Compound Interest Formula Derivations
Showing how the formulas are worked out, with Examples!
With Compound Interest we work out the interest for the first period, add it to the total, and then calculate the interest for the next period, and so on ..., like this:
Make A Formula
Let's look at the first year to begin with:
$1,000.00 + ($1,000.00 × 10%) = $1,100.00
We can rearrange it like this:
So, adding 10% interest is the same as multiplying by 1.10
(Note: the Interest Rate was turned into a decimal by dividing by 100: 10% = 10/100 = 0.10, read Percentages to learn more.)
And that formula works for any year:
- We could do the next year like this: $1,100 × 1.10 = $1,210
- And then continue to the following year: $1,210 × 1.10 = $1,331
- etc...
So it works like this:
In fact we could go straight from the start to Year 5 if we multiply 5 times:
$1,000 × 1.10 × 1.10 × 1.10 × 1.10 × 1.10 = $1,610.51
But it is easier to write down a series of multiplies using Exponents (or Powers) like this:
The Formula
We have been using a real example, but let us make it more general by using letters instead of numbers, like this:
(Compare this to the calculation above it: PV = $1,000, r = 0.10, n = 5, and FV = $1,610.51)
- When the interest rate is annual, then n is the number of years
- When the interest rate is monthly, then n is the number of months
- and so on
Examples
How about some examples ...
... what if the loan went for 15 Years? ... just change the "n" value:
... and what if the loan was for 5 years, but the interest rate was only 6%? Here:
(Note that it is 1.06, not 1.6)
The Four Formulas
So, the basic formula for Compound Interest is:
FV = PV (1+r)^{n}
- FV = Future Value,
- PV = Present Value,
- r = Interest Rate (as a decimal value), and
- n = Number of Periods
With that we can work out the Future Value FV when we know the Present Value PV, the Interest Rate r and Number of Periods n
And we can rearrange that formula to find FV, the Interest Rate or the Number of Periods when we know the other three.
Here are all four furmulas:
FV = PV (1+r)^{n} | Find the Future Value when we know a Present Value, the Interest Rate and number of Periods. | |
PV = FV / (1+r)^{n} | Find the Present Value when we know a Future Value, the Interest Rate and number of Periods. | |
r = ( FV / PV )^{1/n} - 1 | Find the Interest Rate when we know the Present Value, Future Value and number of Periods. | |
n = \frac{ln(FV / PV)}{ln(1 + r)} | Find the number of Periods when we know the Present Value, Future Value and Interest Rate |
How did we get those other three formulas? Read On!
Working Out the Present Value
Example: Sam wants to reach $2,000 in 5 Years at 10% annual interest. How much should Sam start with?
In other words, we know a Future Value, and want to know a Present Value.
We can just rearrange the formula to suit ... dividing both sides by (1+r)^{n} to give us:
Start with: | FV = PV (1+r)^{n} | |
Swap sides: | PV (1+r)^{n} = FV | |
Divide both sides by (1+r)^{n}: | PV = \frac{FV}{(1+r)^{n}} |
So now we can calculate the answer:
Example (continued):
PV = $2,000 / (1+0.10)^{5} = $2,000 / 1.61051 = $1,241.84
So Sam should start with $1,241.84
It works like this:
Another Example: How much do you need to invest now, to get $10,000 in 10 years at 8% interest rate?
PV = $10,000 / (1+0.08)^{10} = $10,000 / 2.1589 = $4,631.93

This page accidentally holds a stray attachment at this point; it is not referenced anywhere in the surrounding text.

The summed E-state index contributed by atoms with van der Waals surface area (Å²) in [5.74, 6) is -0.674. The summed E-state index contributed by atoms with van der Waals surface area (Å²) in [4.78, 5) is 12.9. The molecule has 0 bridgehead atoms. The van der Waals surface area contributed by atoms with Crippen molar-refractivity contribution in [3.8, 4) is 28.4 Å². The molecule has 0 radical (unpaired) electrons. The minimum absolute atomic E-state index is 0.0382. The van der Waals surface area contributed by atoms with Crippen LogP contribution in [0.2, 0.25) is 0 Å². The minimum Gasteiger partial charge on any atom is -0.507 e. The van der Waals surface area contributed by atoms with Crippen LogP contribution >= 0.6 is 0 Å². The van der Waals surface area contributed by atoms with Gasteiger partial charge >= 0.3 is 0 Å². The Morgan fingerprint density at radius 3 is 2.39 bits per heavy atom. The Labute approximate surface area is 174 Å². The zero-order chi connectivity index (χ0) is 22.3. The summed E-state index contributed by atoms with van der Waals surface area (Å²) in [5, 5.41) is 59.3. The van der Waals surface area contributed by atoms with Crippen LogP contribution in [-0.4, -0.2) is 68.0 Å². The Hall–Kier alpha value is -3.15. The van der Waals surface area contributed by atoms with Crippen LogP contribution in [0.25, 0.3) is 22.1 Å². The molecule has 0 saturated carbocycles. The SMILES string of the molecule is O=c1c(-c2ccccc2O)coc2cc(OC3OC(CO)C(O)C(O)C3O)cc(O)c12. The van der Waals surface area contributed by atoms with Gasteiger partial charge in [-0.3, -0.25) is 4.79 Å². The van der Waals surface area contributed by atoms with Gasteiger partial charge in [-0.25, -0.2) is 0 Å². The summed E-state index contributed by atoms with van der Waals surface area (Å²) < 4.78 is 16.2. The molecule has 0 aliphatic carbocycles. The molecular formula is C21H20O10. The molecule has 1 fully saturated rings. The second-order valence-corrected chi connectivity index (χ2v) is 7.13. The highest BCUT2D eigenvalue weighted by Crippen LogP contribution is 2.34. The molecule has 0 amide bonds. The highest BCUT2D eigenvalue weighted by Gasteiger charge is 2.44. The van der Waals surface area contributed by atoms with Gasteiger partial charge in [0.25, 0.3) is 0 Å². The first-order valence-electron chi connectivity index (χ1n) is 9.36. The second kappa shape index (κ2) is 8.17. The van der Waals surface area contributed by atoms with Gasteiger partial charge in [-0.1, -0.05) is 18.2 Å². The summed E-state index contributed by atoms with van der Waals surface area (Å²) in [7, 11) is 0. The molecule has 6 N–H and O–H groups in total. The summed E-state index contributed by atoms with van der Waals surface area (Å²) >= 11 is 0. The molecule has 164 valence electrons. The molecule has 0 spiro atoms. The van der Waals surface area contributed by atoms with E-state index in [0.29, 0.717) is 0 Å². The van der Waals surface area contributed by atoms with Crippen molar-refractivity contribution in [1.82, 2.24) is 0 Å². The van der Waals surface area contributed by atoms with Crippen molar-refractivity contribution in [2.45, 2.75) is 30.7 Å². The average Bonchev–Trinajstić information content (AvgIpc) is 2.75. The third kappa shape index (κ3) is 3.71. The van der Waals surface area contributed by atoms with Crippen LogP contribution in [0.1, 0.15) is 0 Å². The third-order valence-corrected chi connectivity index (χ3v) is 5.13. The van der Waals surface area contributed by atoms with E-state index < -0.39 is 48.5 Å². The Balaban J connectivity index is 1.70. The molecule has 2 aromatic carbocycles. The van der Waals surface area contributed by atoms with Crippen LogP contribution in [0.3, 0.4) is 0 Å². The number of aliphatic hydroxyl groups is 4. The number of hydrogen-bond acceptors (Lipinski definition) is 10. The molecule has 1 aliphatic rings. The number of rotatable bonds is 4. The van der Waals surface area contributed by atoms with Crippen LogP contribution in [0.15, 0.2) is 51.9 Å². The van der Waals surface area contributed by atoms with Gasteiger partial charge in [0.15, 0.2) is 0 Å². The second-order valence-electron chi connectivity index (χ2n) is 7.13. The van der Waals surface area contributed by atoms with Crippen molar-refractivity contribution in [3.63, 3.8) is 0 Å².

So, $4,631.93 invested at 8% for 10 Years grows to $10,000
Working Out The Interest Rate
Example: Sam has only $1,000, and wants it to grow to $2,000 in 5 Years, what interest rate should Sam be looking for?
We need a rearrangement of the first formula to work it out:
Start with: | FV = PV (1+r)^{n} | |
Swap sides: | PV (1+r)^{n} = FV | |
Divide both sides by PV: | (1+r)^{n} = \frac{FV}{PV} | |
Take nth root of both sides: | 1+r = ( \frac{FV}{PV} )^{1/n} | |
Subtract 1 from both sides: | r = ( \frac{FV}{PV} )^{1/n} − 1 |
(Note: to understand the step "take nth root" please read Fractional Exponents)
The result is:
r = ( FV / PV )^{1/n} − 1
Now we have the formula, it is just a matter of "plugging in" the values to get the result:
Example (continued):
r = ( $2,000 / $1,000 )^{1/5} − 1
= ( 2 )^{0.2} − 1
= 1.1487 − 1
= 0.1487
And 0.1487 as a percentage is 14.87%
So Sam needs 14.87% to turn $1,000 into $2,000 in 5 years.
Another Example: What interest rate do you need to turn $1,000 into $5,000 in 20 Years?
r = ( $5,000 / $1,000 )^{1/20} − 1 = ( 5 )^{0.05} − 1 = 1.0838 − 1 = 0.0838
And 0.0838 as a percentage is 8.38%. So 8.38% will turn $1,000 into $5,000 in 20 Years.
Working Out How Many Periods
Example: Sam can only get a 10% interest rate. How many years will it take Sam to get $2,000?
When we want to know how many periods it takes to turn $1,000 into $2,000 at 10% interest, we can rearrange the basic formula.
But we need to use the natural logarithm function ln() to do it.
Start with: | FV = PV (1+r)^{n} | |
Swap sides: | PV (1+r)^{n} = FV | |
Divide both sides by PV: | (1+r)^{n} = FV / PV | |
Use logarithms: | ln(1+r) × n = ln( FV / PV ) | |
Divide both sides by ln(1+r): | n = \frac{ln( FV / PV )}{ln(1+r)} |
(Note: to understand the step "use logarithms" please read Working with Exponents and Logarithms).
Now let's "plug in" the values:
Example (continued):
n = ln( $2,000 / $1,000 ) / ln( 1 + 0.10 ) = ln(2)/ln(1.10) = 0.69315/0.09531 = 7.27
Magic! It will need 7.27 years to turn $1,000 into $2,000 at 10% interest.
Poor Sam will have to wait over 7 years.
Another Example: How many years to turn $1,000 into $10,000 at 5% interest?
n = ln( $10,000 / $1,000 ) / ln( 1 + 0.05 ) = ln(10)/ln(1.05) = 2.3026/0.04879 = 47.19
47 Years! But we are talking about a 10-fold increase, at only 5% interest.
Conclusion
Knowing how the formulas are derived and used makes it easier for you to remember them, and to use them in different situations.